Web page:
February 6, 2011 by USA Post
NYS Unemployment, Lawyers for the group Environmental Monitoring Government of the State of New York today released a comprehensiveanlysis of tax credits distributed to developers under the program of the state brownfield cleanup. Founded in 2003 to encourage the remediation of contaminated areas blighted by former industrial sites, the program goal was to stimulate economic development in low-income neighborhoods and communities of color, while such communities healthier and safer. Click here for a list of sites and tax credits.
Environmentalists view “of the Department of Environmental Conservation (DEC) records of contaminated sites rehabilitated, and the records of the state Department of Taxation & Finance, revealed that the developers have made nearly 365 million in tax credits for cleaning up sites contaminated during the calendar years 2008 and 2009. But these tax credits are not encouraging Cleaning dominant African-American or Latino neighborhoods, or in areas with high rates of unemployment or families living in poverty.
“As leaders in New York are busy looking under the sofa cushions for coins, taxpayers have filled the pockets of property developers with hundreds of millions of dollars in the form of tax incentives to the State are missing the mark, “said Alison Jenkins, director of tax policy, environmental advocates in New York. “The targeting of incentives to support struggling neighborhoods of the city would ensure taxpayers get a better return on investment.”
According to research environmentalists’
Primarily African American neighborhoods and Latin America are home to zero projects seeking tax credits. Nearly 33 percent of projects seeking funding are located in neighborhoods that are at least 90 percent Caucasian in the census. (See Table 1).
A total of only four projects that have cost the tax credits, or 10 percent, are located in areas where the percentage of families living in poverty has been more than 30 percent (Table 2).
Thirty-five percent of tax credit projects in regions where the percentage of families living below the poverty level was below nine percent. The statewide average of families living below the poverty line was 11.5 percent; the New York City average was 17.5 percent (Table 2).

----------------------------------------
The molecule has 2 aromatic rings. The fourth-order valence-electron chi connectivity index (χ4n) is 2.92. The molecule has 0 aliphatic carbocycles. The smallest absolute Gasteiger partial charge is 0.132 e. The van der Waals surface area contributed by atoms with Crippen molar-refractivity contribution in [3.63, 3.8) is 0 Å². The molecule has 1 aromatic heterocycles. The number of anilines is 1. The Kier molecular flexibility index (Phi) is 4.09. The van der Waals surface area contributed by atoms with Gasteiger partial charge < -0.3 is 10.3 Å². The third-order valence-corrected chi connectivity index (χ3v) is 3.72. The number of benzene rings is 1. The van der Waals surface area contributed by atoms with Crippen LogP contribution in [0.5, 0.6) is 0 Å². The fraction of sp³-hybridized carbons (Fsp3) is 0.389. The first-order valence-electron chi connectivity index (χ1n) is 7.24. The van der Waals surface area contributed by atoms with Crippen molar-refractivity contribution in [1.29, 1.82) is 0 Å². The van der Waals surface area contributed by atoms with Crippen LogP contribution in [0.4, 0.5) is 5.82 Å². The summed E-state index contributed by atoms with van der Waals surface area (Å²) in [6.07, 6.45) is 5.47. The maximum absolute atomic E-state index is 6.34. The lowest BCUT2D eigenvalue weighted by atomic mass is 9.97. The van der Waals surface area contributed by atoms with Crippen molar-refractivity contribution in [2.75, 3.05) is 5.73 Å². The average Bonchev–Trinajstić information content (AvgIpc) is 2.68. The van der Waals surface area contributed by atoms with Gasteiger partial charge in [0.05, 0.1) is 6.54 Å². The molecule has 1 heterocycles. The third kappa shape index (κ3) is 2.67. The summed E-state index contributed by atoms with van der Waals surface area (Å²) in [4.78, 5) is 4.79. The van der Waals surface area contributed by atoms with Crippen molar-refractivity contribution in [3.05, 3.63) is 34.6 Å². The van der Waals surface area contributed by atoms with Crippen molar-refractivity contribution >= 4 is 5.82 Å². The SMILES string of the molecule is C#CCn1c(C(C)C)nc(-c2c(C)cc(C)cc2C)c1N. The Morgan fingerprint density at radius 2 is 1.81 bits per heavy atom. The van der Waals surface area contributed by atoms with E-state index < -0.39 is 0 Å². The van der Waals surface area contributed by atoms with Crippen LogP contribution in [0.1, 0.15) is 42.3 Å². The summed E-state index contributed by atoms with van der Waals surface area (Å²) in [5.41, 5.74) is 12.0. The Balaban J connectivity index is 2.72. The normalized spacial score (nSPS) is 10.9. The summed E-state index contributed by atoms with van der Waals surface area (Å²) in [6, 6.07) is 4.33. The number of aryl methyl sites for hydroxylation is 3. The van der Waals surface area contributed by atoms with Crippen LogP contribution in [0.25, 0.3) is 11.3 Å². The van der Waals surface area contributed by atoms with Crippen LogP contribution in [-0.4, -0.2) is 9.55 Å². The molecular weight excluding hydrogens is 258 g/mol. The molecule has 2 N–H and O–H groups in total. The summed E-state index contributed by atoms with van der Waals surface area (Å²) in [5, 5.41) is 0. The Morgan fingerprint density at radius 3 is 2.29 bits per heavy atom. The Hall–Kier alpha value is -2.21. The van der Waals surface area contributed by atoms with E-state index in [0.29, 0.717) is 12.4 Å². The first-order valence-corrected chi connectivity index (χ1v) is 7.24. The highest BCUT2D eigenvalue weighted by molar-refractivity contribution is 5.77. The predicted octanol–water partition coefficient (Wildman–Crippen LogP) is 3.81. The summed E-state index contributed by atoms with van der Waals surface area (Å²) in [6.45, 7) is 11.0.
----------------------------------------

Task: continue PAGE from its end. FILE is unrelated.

Only 7.5 percent of projects seeking funding are located in regions where unemployment exceeds 10 percent. By data from the 2000 census, the average unemployment was 4.7 percent statewide; the New York City average was 5.8 percent. Half of the projects of tax credits are located in neighborhoods with less than four percent unemployment (Table 3).
Environmentalists used the database in December Clean Environment to compile a list of projects that have received a certificate of completion and covered this list with additional information: detailed statistics on the census and income levels demographics, and information on tax credits claimed by the developers of reports published by the Department of Taxation & Finance. Environmentalists used statistics from the 2000 census, which provides the most comprehensive data available, but is capable of unemployment statistics under-report current and poverty.
Although 2010 state budget defers payment of tax credits Brownfield over 2 million and after 2013, the bill will result.
A brownfield is an abandoned or unused land where redevelopment is complicated by environmental contamination. Bacterial communities brownfield and threaten the health and economic barriers to conversion. Unused urban land is a tax burden because it is unproductive in terms of job creation, income generation, or contributing to the tax base.
A new report from the Department of Taxation and Finance with information on tax credits claimed in the calendar year 2010 will be available Monday, January 31, 2011.
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